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The Heartbreaking Rise of Abortion Clinic Closures Is Already Affecting Women’s Constitutional Rights

Abortion care cannot be left at the mercy of extremists.

Kathy Howard, left, of Springfield, and Freya Redline, right, of the District hold signs supporting abortion clinic access on March, 02, 2016, in Washington, DC. (Photo: Bill O'Leary / The Washington Post via Getty Images)

Anti-abortion politicians are more brazen than ever under Trump: They recently even tried to sneak language into the GOP tax bill that would define life as beginning at conception. And that was just the latest salvo. In the last month, the Trump administration has tried to block a young woman in Texas from getting an abortion and proposed a plan for the Department of Health and Human Services that swaps public health language for the loaded rhetoric of the religious right.

These policies have a real impact on whether someone who needs an abortion can get that care. Across the country, women who seek abortion care at different points in pregnancy often struggle to find a provider or find themselves blocked by restrictive state laws. I’m proud to provide abortion to women as pregnancy progresses, and because of that, I was heartbroken when the clinic in Germantown, Maryland, was forced to close.

In August of this year, my staff and I learned we would no longer be providing abortion care at Germantown Reproductive Health Services in Maryland, where I served as the medical director and a practicing physician since 2010. The closure of that clinic meant that hundreds of women who needed our services every month may not have been able to exercise their human and constitutional right to abortion.

The abortion rate is declining in the United States, and I am an enthusiastic supporter of the things that allow people to plan, create and raise the families they dream of — including comprehensive sex education; access to effective, affordable contraception; and the opportunity to raise children safely in thriving communities.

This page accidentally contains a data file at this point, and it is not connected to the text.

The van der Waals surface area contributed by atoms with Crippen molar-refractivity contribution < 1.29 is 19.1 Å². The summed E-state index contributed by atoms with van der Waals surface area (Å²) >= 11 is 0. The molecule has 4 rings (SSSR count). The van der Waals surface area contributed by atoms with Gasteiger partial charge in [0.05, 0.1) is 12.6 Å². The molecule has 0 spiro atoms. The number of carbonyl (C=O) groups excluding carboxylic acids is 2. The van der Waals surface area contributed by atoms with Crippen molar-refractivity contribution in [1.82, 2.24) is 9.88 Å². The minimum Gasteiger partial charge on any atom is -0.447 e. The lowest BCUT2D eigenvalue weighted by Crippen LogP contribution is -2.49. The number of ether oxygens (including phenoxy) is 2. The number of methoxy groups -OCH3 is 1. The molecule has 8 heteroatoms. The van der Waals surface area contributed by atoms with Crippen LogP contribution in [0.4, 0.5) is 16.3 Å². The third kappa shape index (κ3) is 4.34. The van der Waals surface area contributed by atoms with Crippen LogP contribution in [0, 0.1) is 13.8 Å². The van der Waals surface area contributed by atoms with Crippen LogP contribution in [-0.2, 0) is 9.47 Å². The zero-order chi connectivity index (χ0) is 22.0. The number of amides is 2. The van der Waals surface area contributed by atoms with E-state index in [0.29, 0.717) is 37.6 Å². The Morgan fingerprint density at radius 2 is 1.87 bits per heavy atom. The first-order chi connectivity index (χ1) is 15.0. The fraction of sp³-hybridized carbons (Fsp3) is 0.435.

I’m heartened to know that more women than ever are able to prevent unwanted pregnancy. But not every woman has equitable access to effective contraception, sexual health information, health insurance or providers. And birth control isn’t perfect. Whatever her circumstance, I plan to be there for the woman who finds herself pregnant, and knows that it just isn’t the right time for her.

It’s not always possible for a woman to get an abortion as soon as she’s made her decision. Many things can stand in her way, from delays in finding out she is pregnant, not being able to afford care, a lack of physicians who provide abortion near her or barriers put in place by politicians, such as bans on insurance covering abortion or — in Jane Doe’s case — oppressive policies that deny women their human rights. Laws that restrict access to abortion at different points in pregnancy — while upholding policies that simultaneously push care out of reach — are inhumane and are attempts to play politics with women’s lives.

In the last five years alone, nearly 30 percent of all independent abortion clinics have been forced to shut their doors, and of those that closed over the last two years, over 80 percent provided care after the first trimester. As independent clinics close, access to care at different points in pregnancy becomes increasingly inaccessible, and travel distances, out-of-pocket costs and wait times increase.

Independent abortion care providers like me are struggling to keep our clinic doors open in the face of many challenges, including — as in the case of the Germantown clinic — anti-abortion extremism. And as the number of clinics dwindles, so does a woman’s ability to access care.

I am no stranger to the harassment, threats and violence that many abortion care providers experience. My family and my colleagues have experienced losses that could compel anyone to walk away — including the assassination of my associate and friend, George Tiller, who was killed by an anti-abortion extremist while at church. But every day, my commitment to women’s health and decision-making outweighs any fear, and I — and others around the country—continue to serve the women who need us.

Those of us committed to reproductive freedom cannot rest while anti-abortion extremists work overtime to rob women of their health, lives and autonomy. This is why I count my colleagues among the most compassionate and courageous people I know, and this is why in October, I opened a new reproductive health clinic in Bethesda, Maryland. I believe it is my moral obligation to ensure that women can get the care they need without shame, burdens or delays.

To achieve any sort of justice, every woman needs to be able to determine when, whether and how to create her family. This conviction is what inspires doctors, nurses, counselors and front-line staff throughout the United States to provide abortion care, and it’s why we will not back down in the face of extremism.

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